NCAA tournament: Day 2 observations

Dan Wetzel
Yahoo! Sports

Pittsburgh's DeJuan Blair had 27 points and 16 rebounds in the Panthers' 72-62 win against East Tennessee St.

(Andy Lyons/Getty Images)

Since the NCAA tournament expanded to 64 (and later 65) teams, a No. 1 seed never has lost its opening game. This includes the current No. 1 seed in the East Region, the Pittsburgh Panthers, who held off a very game challenge Friday by No. 16 seed East Tennessee State, 72-62.

East Tennessee led in the second half, remained close until the final minutes and did every dreamer proud. A tournament that has provided so little upset excitement seemed, for a moment there, like it was going to produce the ultimate.

It wasn't to be. It never is.

The most famous close call came in 1990 when No. 16 seed Princeton pushed Georgetown until the final seconds. Pete Carril's Tigers controlled the tempo of the game and trailing 50-49 watched as Bob Scrabis and Kit Meuller both had potential winning shots blocked by the Hoyas' Alonzo Mourning.

It was the ultimate example of why top seeds never lose. Georgetown had Mourning, once the top recruit in the country who scored seven of its final nine points and made those blocks. Princeton didn't.

In those final moments when games are decided, it's tough to win without some kind of star player. Twelfth seeds often have a guy like that, a guy who will play in Europe, if not the NBA.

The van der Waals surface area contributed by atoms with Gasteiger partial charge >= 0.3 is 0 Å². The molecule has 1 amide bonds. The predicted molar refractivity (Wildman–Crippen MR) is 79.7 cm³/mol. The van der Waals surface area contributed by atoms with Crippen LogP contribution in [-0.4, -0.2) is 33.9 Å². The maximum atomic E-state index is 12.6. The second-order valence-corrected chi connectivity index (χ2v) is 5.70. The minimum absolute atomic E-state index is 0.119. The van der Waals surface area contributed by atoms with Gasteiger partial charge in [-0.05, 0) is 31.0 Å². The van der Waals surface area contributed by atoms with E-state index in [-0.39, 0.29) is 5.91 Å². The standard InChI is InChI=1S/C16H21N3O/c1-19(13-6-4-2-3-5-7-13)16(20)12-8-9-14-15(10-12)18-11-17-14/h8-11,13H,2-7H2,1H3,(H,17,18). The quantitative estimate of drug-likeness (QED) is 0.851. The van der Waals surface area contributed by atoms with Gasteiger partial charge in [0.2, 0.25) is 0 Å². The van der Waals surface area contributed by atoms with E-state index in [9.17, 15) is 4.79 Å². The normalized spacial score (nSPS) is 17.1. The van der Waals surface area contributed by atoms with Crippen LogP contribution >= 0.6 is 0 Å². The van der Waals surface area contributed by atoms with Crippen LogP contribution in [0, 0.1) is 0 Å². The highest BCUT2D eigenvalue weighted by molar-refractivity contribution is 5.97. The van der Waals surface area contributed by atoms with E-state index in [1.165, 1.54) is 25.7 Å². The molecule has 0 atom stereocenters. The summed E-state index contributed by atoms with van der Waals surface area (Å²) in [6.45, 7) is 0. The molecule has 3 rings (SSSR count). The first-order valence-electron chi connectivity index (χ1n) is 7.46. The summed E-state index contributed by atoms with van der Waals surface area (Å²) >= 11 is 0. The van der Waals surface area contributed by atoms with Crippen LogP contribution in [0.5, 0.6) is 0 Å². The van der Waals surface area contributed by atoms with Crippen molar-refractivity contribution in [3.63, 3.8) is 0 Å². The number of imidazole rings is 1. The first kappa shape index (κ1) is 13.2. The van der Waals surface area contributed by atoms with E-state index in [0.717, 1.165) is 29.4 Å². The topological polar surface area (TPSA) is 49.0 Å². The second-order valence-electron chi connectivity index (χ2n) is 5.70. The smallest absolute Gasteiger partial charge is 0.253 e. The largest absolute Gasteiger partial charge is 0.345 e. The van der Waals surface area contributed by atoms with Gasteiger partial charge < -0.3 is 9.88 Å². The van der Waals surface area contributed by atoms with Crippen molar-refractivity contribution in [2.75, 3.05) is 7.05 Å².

Most famous game-winners were hit by guys who, while unknown at the time, were big-time players.

Valparaiso's Bryce Drew? He was Mr. Basketball in Indiana and would've played in the Big Ten except his dad was the coach at Valpo. He was good enough to play six seasons in the NBA. He may not have been a star, but he was good enough to drain a leaning 3-pointer at the buzzer. The team he beat? Mississippi, not exactly a juggernaut.

Without a player like that, against an team that is exceptional, the No. 16 seed is reliant on near-perfect execution of the game plan and a poor level of play by the top seed.

Even in defeat, the Georgetown-Princeton game made Carril a national celebrity. Georgetown coach John Thompson heaped praise on his counterpart and later sent his son John Thompson III (the current Hoyas coach) to play for Carril.

"It's an understatement to say that Princeton deserved to win this game," Thompson said that night.

Carril's Princeton offense, with back cuts and high-post passing, became the rage. He got his moment in the NCAA sun in 1996, when his Tigers back-doored UCLA to a major upset by the Carril-kind-of-score of 43-41. Princeton was a No. 13 seed that day, though. It was long before even NBA teams were using Princeton principles, and Carril himself was working for the Sacramento Kings.

Twenty years after Princeton's near upset of Georgetown, East Tennessee State gave it a shot and lost by 10. You never say never in sports, but sometimes it seems like you should.

If Thursday was the afternoon nothing happened, then Friday was the afternoon something almost happened.